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Frequently Asked Questions about Divorce in Texas

Does Texas Have Legal Separation?
Texas law does not recognize any type of status like a legal separation. Spouses may be separated and live apart, but unless a divorce is obtained, the parties will remain married.

Parties often ask about legal separation because they are desirous of some court intervention short of a divorce. Parties may agree to separate, but not agree about primary custody, use of the marital home, or some other visitation or property related matter. In such situations, the Texas courts will not become involved with the parties' marital issues unless one of the parties files a petition for divorce, inviting the state of Texas to become involved.

What Does A Divorce Cost?

The cost of divorce can range from about $1,200.00 for the least expensive matters, to tens of thousands of dollars, for a hotly contested custody and property case. For agreed matters, our office will usually charge a flat fee. We can change a flat fee because if the parties are cooperating, we can calculate the work needed to complete the matter. For contested cases, or cases where it's not possible to accurately estimate the cost of resolution, we require a retainer to start the case. We will bill against this retainer as we prosecute your case. As the retainer is exhausted, you will be asked to replenish the account. The amount of the retainer will depend on our office's initial evaluation of your case. Our retainer is from $2,500.00.

If you think you have a very simple, agreed divorce matter, and you want to handle the case yourself | click here | to go to our firms Uncontested & Agreed Do it yourself Attorney assisted Divorce Plan.

How Will Child Custody Be Determined?

Contested custody cases are so well known, that they almost define the classification of divorce law. Property cases can be hotly contested, but I'm not aware of any area in law where parties will fight and litigate like they will when they are fighting and litigating over custody issues. The simple answer to how custody will be determined is that the Trier of fact, either judge, or jury, will make decision based on the "best interest of the child". What exactly is in the "best interest of the child" is a much more difficult question.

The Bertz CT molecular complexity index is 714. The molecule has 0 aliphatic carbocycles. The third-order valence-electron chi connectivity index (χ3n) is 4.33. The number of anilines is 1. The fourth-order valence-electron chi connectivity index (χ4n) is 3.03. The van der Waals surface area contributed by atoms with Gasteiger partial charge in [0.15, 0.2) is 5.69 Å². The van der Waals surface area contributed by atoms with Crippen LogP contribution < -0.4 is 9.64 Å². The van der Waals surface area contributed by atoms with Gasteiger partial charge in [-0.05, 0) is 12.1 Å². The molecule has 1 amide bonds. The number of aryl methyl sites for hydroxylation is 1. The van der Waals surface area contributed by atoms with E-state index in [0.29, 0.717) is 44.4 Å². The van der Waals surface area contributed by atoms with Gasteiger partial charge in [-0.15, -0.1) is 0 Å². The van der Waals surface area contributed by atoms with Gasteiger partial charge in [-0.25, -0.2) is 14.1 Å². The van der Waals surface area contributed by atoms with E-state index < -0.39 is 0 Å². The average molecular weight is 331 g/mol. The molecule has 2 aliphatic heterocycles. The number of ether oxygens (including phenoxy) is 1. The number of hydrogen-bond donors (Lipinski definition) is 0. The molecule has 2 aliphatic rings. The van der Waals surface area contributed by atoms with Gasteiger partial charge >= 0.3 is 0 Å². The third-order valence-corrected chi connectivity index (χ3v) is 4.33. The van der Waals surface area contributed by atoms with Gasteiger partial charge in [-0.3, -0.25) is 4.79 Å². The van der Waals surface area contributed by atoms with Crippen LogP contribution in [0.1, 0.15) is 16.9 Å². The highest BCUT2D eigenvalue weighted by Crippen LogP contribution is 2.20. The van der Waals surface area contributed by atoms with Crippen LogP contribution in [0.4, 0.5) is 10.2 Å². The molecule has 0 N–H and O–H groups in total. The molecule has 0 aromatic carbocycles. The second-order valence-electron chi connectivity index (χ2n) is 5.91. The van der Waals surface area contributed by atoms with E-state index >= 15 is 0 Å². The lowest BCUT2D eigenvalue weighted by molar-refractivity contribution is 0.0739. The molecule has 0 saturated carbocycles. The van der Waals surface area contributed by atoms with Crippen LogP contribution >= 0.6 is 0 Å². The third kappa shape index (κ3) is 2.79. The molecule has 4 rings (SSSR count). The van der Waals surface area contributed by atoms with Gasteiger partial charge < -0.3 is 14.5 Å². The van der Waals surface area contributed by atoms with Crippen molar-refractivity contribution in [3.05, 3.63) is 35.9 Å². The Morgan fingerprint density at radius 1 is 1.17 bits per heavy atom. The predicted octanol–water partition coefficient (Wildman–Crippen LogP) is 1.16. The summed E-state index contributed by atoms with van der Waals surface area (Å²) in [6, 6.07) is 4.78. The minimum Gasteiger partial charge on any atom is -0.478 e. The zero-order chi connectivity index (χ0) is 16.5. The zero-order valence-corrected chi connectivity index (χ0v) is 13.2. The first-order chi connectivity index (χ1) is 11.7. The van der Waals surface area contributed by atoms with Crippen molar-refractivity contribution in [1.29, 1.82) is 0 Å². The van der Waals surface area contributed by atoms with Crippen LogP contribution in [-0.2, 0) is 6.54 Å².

It shouldn't be difficult to understand why custody cases require competent and diligent counsel. A lawyer must know the facts of your case cold, and must be able to adroitly handle this information to arrive at a strategy appropriate for not only your case in chief, but for examining and cross examining each witness

Is there a Waiting Period?

Texas law provides for a sixty (60) day cooling-off period in the majority of divorce cases. The only exceptions to this waiting period have been carved out by the legislature for matters involving situations involving family-violence. The waiting period begins at the time a petition for divorce is filed. The waiting period doesn't mean that anything must happen at the sixty (60) day mark, but only that at least sixty (60) days must elapse before a divorce order can be signed by the Court.

What's The Difference Between Contested & Agreed Divorce?

An agreed divorce is a case where the parties not only are interested in resolving their case by agreement, but they actually have the details of their case defined, and are in agreement. If the parties are not in agreement on "anything", that decision will have to be put before a District Court Judge. Of course, there are opportunities as the case develops for the parties to narrow the scope of their differences, and possibly reach an agreement. But until every detail of a case is agreed, the matter is not agreed - in other words - it is contested.

If you think you have a very simple, agreed divorce matter, and you want to handle the case yourself, | click here | to go to our firms Uncontested & Agreed Divorce Plan page.

What's The Difference Between Community & Separate Property?

Texas law presumes that any interest acquired during a marriage is community property. Separate property is property that was either brought into the marriage (owned prior to marriage), or a gift to one of the spouses. This same presumption applies to debt accumulated during a marriage. Of course, a premarital agreement can change this presumption. Also the courts have the authority to divide assets and debts in a "just and equitable" manner, and aren't required to make a 50/50 split. 

Spouses with separate property should be careful to ensure they understand the rules required to avoid accidentally comingling their separate property with community property. The advice of a competent attorney is invaluable here, and can really save your assets.

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